Accessing Media Files (Audio, Video, Images…) From DigitalOcean Spaces Using Java

Recently, I need to upgrade my English learning app on Android to use multiple servers. Previously, I used two servers already. However, the way I manage media files caused me a lot of headache. So, I decided to switch to DigitalOcean since they have servers around the world and the pricing is good ($5 for 250GB storage and 1TB monthly transfer, which is good).

The initial problem with DigitalOcean spaces

Coming from old-school servers, I thought I can upload the files to DigitalOcean spaces using FTP and access the files directly as I usually used. However, the first problem is you cannot upload to spaces using FTP and the second problem is in order to make a file accessible to public, you need to set it permission to public. If you have one or two files, that wouldn’t be a problem.

I have more than 18,000 files.

The solutions to uploading multiple files

It turned out that DigitalOcean spaces use Amazon s3 technologies. So, in order to upload to spaces, you need to have FileZilla Pro (paid) or CyberDuck(free). I chose FileZilla Pro because it allows you to resume failed transfers while CyberDuck doesn’t allow that (or I couldn’t find where is that option).

The solution to accessing files

As my app used by thousands of people, the media files need to be accessible to all of the users. Actually, it is very easy to generate a public accessible URL for any files (they are called objects) using the aws-android-sdk. In case you need a working sample code, here it is:

public class DigitalOcean implements MediaServer{

    private static final String KEY = "YOUR_KEY";
    private static final String SECRETS = "YOUR_SECRETS";

    private String endpoint, bucketName;
    private AmazonS3Client s3Client;

    public String getEndpoint() {
        return endpoint;

    public String getType() {
        return "s3";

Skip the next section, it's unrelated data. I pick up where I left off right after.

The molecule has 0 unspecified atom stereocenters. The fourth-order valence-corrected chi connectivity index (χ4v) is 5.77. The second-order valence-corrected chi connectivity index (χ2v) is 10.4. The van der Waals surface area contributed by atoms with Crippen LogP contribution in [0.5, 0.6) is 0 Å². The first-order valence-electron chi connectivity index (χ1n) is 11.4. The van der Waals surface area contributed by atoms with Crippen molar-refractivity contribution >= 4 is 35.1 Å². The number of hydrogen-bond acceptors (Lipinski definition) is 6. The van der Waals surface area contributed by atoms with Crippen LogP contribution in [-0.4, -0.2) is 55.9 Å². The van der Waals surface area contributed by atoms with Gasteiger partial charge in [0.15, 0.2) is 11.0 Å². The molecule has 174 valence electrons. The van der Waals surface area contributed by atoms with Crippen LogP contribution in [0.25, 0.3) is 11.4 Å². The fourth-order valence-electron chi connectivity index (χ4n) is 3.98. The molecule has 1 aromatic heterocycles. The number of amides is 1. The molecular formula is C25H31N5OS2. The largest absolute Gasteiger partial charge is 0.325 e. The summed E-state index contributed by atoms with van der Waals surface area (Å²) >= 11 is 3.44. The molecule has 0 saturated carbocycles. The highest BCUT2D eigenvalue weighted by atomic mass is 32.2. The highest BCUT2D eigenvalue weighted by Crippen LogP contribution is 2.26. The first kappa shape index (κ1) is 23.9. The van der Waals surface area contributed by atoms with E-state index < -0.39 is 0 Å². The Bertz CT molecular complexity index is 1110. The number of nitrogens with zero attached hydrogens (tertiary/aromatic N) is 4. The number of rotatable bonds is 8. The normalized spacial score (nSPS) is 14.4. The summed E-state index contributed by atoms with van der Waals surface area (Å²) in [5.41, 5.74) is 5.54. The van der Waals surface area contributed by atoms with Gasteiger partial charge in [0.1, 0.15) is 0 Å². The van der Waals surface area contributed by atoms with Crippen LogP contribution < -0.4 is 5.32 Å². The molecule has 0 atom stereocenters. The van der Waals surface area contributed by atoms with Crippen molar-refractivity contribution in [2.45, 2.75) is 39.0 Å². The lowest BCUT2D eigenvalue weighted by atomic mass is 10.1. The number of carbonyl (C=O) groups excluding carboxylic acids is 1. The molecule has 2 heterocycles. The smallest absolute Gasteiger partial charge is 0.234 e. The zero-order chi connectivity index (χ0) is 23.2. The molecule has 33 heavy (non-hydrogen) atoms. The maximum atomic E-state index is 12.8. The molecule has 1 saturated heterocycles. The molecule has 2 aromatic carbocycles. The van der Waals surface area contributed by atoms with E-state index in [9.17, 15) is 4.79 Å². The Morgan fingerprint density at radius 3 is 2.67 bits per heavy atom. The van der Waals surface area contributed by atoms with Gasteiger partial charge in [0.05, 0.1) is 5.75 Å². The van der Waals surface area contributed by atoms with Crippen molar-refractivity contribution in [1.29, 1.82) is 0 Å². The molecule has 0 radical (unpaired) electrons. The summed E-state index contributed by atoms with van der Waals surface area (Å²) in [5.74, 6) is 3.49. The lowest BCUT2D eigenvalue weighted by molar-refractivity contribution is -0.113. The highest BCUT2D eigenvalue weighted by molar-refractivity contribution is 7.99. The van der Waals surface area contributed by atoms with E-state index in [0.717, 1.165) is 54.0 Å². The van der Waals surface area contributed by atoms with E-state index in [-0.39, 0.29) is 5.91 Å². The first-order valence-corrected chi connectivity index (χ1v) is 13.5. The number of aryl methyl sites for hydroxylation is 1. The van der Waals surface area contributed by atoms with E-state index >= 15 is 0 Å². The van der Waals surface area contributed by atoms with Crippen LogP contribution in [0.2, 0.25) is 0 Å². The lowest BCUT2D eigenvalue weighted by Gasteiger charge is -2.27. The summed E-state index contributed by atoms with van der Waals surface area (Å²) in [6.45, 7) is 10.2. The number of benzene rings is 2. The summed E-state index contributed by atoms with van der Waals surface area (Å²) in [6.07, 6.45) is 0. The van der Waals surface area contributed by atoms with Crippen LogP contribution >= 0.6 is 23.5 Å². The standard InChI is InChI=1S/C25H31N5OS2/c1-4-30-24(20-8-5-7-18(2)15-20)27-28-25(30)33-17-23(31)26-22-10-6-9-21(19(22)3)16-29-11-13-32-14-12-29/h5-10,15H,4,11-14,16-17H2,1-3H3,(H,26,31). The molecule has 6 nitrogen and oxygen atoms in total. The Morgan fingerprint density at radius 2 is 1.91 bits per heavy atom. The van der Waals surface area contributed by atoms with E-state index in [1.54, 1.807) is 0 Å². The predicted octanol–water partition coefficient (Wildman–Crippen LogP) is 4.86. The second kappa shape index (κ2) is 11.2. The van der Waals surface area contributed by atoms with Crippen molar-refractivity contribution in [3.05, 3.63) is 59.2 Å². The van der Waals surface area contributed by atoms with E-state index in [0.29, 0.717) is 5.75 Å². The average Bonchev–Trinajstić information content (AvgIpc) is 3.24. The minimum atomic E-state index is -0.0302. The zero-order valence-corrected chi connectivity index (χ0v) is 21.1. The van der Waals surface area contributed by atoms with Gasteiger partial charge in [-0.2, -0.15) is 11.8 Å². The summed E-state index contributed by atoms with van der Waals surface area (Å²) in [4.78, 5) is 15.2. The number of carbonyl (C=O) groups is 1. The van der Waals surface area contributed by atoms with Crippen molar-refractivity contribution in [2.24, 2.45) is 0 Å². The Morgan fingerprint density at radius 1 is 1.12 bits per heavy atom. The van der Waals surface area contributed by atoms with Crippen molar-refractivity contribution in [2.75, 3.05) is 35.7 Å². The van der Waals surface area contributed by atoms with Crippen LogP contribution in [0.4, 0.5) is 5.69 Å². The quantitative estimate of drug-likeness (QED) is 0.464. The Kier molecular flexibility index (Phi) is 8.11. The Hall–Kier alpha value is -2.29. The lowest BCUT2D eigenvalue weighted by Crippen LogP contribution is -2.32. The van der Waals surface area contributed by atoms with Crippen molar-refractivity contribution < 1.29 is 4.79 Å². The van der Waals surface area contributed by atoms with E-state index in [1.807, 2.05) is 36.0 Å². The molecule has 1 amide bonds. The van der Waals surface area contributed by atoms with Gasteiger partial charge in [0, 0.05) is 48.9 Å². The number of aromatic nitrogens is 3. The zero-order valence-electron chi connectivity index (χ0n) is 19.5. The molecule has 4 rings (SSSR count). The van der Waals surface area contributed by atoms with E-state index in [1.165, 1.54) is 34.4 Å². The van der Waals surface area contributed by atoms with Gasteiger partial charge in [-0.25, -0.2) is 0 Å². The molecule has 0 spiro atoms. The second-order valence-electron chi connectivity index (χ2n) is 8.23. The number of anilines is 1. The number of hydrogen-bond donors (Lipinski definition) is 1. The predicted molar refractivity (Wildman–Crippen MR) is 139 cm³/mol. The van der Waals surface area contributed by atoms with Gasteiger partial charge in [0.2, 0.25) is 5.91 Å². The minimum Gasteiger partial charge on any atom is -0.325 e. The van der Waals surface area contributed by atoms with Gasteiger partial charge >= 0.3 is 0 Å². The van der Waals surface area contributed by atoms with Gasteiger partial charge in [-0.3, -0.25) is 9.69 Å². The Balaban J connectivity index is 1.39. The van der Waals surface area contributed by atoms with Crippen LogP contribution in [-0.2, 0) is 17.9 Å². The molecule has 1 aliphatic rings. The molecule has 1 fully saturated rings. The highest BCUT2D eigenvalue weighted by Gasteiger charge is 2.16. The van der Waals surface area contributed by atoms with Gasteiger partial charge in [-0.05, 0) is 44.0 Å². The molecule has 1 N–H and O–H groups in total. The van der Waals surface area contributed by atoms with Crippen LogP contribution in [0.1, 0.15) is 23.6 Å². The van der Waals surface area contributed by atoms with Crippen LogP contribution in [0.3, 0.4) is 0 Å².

public DigitalOcean(String endpoint, String bucketName)
        this.bucketName = bucketName;
        this.endpoint = endpoint;
        AWSCredentials myCredentials = new BasicAWSCredentials(

        s3Client = new AmazonS3Client(myCredentials);


    public String getMediaURL(String objectPath)
        GeneratePresignedUrlRequest request = new GeneratePresignedUrlRequest(bucketName, objectPath);
        URL objectURL = s3Client.generatePresignedUrl(request);

        return objectURL.toString();


As you can see, I created an object to generate URL to any files(objects). For example, here is a sample space url:

The bucket name would be data-sample.

If your file, let call it song.mp3 located at /data-sample/media/song.mp3, the objectPath would be: /media/song.mp3.

If you run the method getMediaURL(), you will get the path to the file that is accessible to your users but you don’t have to mark the file public.


How To Combine Multiple Text Files (.txt) Into One Big File

Recently, I have a specific need to combine multiple files into one big file. The task is very simple. However, if I do it manually (combine over 32,000 small text files into one), it may cost me a day, or even more.

How to combine multiple text files into one

So, I decided to make a tool in Java. Its interface is very simple but you can use it right away without much learning. Here is the app’s interface:

As you can see from the interface, there are three buttons and these are the one you need to pay attention to. To start combining  your small .txt files, click on the button “Select files to combine”. Here, I’m going to select all of my .txt file (over 32,000 files). For those of you who are curious, these are the books from project Gutenberg.

Now, click on Open.

Next, you need to select the destination file. This is the file that contains all the text from the small files.

You can see that the path to the destination file is displayed in the text field at the left of the select button.

Now, simply click on combine now. The program will go ahead and combine your files into one file. In my case, all over 32,000 files are combined into one and the destination file is over 250MB! That’s a lot for a .txt file. In fact, there are more than 7 million line of text inside that file.

If you are a Java developer,  you can check out the repo here on Github here to modify it to your needs. If you are an user, you can download the ready built app here to start combining your .txt files:

Click here to download the executable app.